If you listened to the most-recent episode of ‘The Terrible Podcast’, you heard NFL scout Dave-Te’ Thomas talk about how the Pittsburgh Steelers might should and could have interest in trading for New York Jets linebacker Darron Lee in the coming few weeks. While his suggestion that the Steelers should trade for Lee isn’t one we haven’t already heard before, with free agency now virtually over and the draft less than two weeks away, now is probably a good time to dig deeper into the possibility of such an acquisition happening.
For starters, Lee is indeed likely to be a former member of the Jets in the next few weeks and especially if New York can get a day-three pick in return for him. The former first-round draft pick out of Ohio State has had a rough NFL career to date and that includes him being issued a four-game suspension last season for violating the NFL Policy and Program for Substances of Abuse. Prior to him being suspended last season, Lee had registered 74 total tackles, 3 interceptions and 5 passes defensed in the 12 games he played in.
In case you’re curious, Pro Football Focus gave Lee a 72.4 grade for his 2018 play and that score was a huge improvement over his first two seasons in the NFL. The biggest jump that Lee made grade-wise with PFF last season, however, was in the coverage department and that’s not overly surprising with him registering the 3 interceptions, the first 3 of his NFL career.
With Lee being an Ohio State product, it’s obvious that injured Steelers linebacker Ryan Shazier already knows quite a bit about the player who had to follow in his college footsteps. Perhaps having Shazier as a locker room mentor would indeed help Lee grow up more off the field and also help move him closer to becoming the NFL player on the field many expected him to be coming out of college. With that said, the Steelers have already invested $6.75 million for 2019 into free agent linebacker Mark Barron this offseason and also restructured the contract of the team’s other starting linebacker Vince Williams, which means he’s sure to be around at least through the 2020 season.
From a financial standpoint, just a few weeks ago, Jets general manager Mike Maccagnan was asked about the future of Lee with the team following the signing of free agent linebacker C.J. Mosley and while he wouldn’t say that a trade of the former first-round draft pick was imminent, he made sure to advertise that the contract of the Ohio State product is a very affordable one to manage.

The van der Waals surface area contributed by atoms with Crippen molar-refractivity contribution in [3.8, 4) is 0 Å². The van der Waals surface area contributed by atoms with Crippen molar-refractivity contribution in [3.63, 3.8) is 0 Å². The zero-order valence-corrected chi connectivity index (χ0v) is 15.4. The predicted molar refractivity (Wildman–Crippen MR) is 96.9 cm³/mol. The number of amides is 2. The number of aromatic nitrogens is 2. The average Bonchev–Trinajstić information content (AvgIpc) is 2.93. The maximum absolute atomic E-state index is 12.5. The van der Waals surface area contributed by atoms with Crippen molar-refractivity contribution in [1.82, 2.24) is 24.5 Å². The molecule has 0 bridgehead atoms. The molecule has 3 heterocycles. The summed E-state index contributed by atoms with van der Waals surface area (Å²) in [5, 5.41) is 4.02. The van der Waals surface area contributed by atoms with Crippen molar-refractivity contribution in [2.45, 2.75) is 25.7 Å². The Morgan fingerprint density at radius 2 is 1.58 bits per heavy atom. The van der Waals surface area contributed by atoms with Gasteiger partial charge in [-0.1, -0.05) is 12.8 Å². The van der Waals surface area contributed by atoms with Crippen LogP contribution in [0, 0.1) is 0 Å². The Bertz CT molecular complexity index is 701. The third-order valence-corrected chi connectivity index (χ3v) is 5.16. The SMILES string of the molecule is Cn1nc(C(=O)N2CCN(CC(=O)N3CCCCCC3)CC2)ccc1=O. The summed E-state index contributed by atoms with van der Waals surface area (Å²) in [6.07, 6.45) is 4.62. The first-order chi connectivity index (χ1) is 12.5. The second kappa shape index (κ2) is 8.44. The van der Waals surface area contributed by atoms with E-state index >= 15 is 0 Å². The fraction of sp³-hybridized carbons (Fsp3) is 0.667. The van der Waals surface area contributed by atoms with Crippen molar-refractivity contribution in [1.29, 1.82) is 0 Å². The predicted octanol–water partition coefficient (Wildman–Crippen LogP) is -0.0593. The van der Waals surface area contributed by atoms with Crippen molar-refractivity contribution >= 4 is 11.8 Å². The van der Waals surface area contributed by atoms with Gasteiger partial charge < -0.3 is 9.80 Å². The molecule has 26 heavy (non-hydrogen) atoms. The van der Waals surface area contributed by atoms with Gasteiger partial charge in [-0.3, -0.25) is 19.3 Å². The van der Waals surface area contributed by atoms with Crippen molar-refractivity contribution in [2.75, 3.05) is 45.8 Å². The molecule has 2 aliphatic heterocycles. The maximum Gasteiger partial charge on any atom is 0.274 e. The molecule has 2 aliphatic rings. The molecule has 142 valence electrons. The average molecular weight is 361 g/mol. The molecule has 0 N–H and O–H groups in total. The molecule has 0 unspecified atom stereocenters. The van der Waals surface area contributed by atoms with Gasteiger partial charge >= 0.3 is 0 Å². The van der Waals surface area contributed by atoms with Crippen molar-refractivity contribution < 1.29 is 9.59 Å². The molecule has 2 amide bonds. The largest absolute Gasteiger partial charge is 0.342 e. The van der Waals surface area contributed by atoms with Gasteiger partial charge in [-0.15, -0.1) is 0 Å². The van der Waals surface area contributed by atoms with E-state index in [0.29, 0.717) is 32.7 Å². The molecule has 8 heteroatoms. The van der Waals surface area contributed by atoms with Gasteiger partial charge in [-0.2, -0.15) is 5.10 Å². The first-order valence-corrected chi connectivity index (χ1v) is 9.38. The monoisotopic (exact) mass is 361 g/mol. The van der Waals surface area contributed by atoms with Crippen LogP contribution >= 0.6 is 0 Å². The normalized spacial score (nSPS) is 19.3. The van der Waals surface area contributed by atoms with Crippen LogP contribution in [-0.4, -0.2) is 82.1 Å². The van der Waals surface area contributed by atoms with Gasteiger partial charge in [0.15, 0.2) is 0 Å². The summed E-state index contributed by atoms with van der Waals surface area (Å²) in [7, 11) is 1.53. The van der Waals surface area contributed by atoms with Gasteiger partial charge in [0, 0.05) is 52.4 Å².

“Quite frankly, Darron’s contract is not a big contract,” Maccagnan said of Lee at the annual league meetings a few weeks ago.” I think it’s only about $1.7 or [1.8] million. It just gives us a lot of pieces there right now and we’ll figure it out as we go forward.”
In theory, Lee’s contract is very manageable for teams who might be interested in trading for him in the coming weeks as he’s due a base salary in 2019 of just $1,843,860. However, 2019 is currently set to be Lee’s final year of his rookie contract and thus he’ll be scheduled to become an unrestricted free agent next offseason unless he were to sign an extension or have his fifth-year option picked up very soon.
The Jets understandably haven’t pick up Lee’s fifth-year option so far this offseason and the deadline for that to happen is May 2. In short, if a team were to trade for Lee in the next few weeks, they could then pick up his fifth-year option for the 2020 season. Picking up said fifth-year option would come with a price tag of more than $10 million, however, and it would become fully guaranteed against injury as well at that point. That fifth-year option would also become fully guaranteed come the start of the 2020 league year next March.
To summarize, while the Steelers could likely acquire Lee from the Jets for a sixth or seventh-round draft pick during this year’s draft should they fail to land a top inside linebacker in the first several rounds, unless the team is willing to also pick up his fifth-year option immediately after dealing for him, he would stand to potentially be just a one-year rental. Lee, if acquired by the Steelers, would also likely be just a backup and special teams player in 2019 barring injuries to either Barron or Williams and thus it would be hard to justify picking up his fifth-year option after trading for him.
In closing, I will be surprised if the Steelers do wind up trading for Lee between now and the end of the draft. Had the team not signed Barron as a free agent this offseason, however, a trade for Lee would make a little more sense. If, however, the Jets aren’t able to trade Lee and they ultimately decide to cut him at any point between now and the start of the regular season, the Steelers should at least look into signing him even though the odds of them getting him to agree to a cheap multi-year deal would be extremely low.